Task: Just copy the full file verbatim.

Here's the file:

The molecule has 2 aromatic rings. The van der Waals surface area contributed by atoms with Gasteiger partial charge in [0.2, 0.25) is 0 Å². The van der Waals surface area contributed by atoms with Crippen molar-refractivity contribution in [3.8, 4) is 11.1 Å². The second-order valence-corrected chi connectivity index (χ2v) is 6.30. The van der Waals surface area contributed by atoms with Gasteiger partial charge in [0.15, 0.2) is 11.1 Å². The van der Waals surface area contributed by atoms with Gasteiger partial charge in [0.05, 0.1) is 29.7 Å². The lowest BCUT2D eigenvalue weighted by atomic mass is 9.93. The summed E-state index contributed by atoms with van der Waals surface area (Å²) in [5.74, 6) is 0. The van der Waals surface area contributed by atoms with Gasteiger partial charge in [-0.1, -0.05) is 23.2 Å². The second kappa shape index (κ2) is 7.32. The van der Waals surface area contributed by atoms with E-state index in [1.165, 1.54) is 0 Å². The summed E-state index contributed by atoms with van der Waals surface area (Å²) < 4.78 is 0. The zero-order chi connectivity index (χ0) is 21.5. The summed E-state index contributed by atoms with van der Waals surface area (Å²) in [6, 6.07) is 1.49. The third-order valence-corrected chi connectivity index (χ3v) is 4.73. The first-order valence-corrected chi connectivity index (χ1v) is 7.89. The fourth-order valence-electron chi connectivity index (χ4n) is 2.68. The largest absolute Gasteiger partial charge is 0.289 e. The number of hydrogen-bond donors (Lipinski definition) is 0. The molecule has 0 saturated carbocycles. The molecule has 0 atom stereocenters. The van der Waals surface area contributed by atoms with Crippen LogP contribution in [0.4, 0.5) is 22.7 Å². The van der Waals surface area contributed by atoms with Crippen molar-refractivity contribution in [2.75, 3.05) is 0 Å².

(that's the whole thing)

The molecule has 2 aromatic rings. The van der Waals surface area contributed by atoms with Gasteiger partial charge in [0.2, 0.25) is 0 Å². The van der Waals surface area contributed by atoms with Crippen molar-refractivity contribution in [3.8, 4) is 11.1 Å². The second-order valence-corrected chi connectivity index (χ2v) is 6.30. The van der Waals surface area contributed by atoms with Gasteiger partial charge in [0.15, 0.2) is 11.1 Å². The van der Waals surface area contributed by atoms with Gasteiger partial charge in [0.05, 0.1) is 29.7 Å². The lowest BCUT2D eigenvalue weighted by atomic mass is 9.93. The summed E-state index contributed by atoms with van der Waals surface area (Å²) in [5.74, 6) is 0. The van der Waals surface area contributed by atoms with Gasteiger partial charge in [-0.1, -0.05) is 23.2 Å². The second kappa shape index (κ2) is 7.32. The van der Waals surface area contributed by atoms with E-state index in [1.165, 1.54) is 0 Å². The summed E-state index contributed by atoms with van der Waals surface area (Å²) < 4.78 is 0. The zero-order chi connectivity index (χ0) is 21.5. The summed E-state index contributed by atoms with van der Waals surface area (Å²) in [6, 6.07) is 1.49. The third-order valence-corrected chi connectivity index (χ3v) is 4.73. The first-order valence-corrected chi connectivity index (χ1v) is 7.89. The fourth-order valence-electron chi connectivity index (χ4n) is 2.68. The largest absolute Gasteiger partial charge is 0.289 e. The number of hydrogen-bond donors (Lipinski definition) is 0. The molecule has 0 saturated carbocycles. The molecule has 0 atom stereocenters. The van der Waals surface area contributed by atoms with Crippen LogP contribution in [0.4, 0.5) is 22.7 Å². The van der Waals surface area contributed by atoms with Crippen molar-refractivity contribution in [2.75, 3.05) is 0 Å².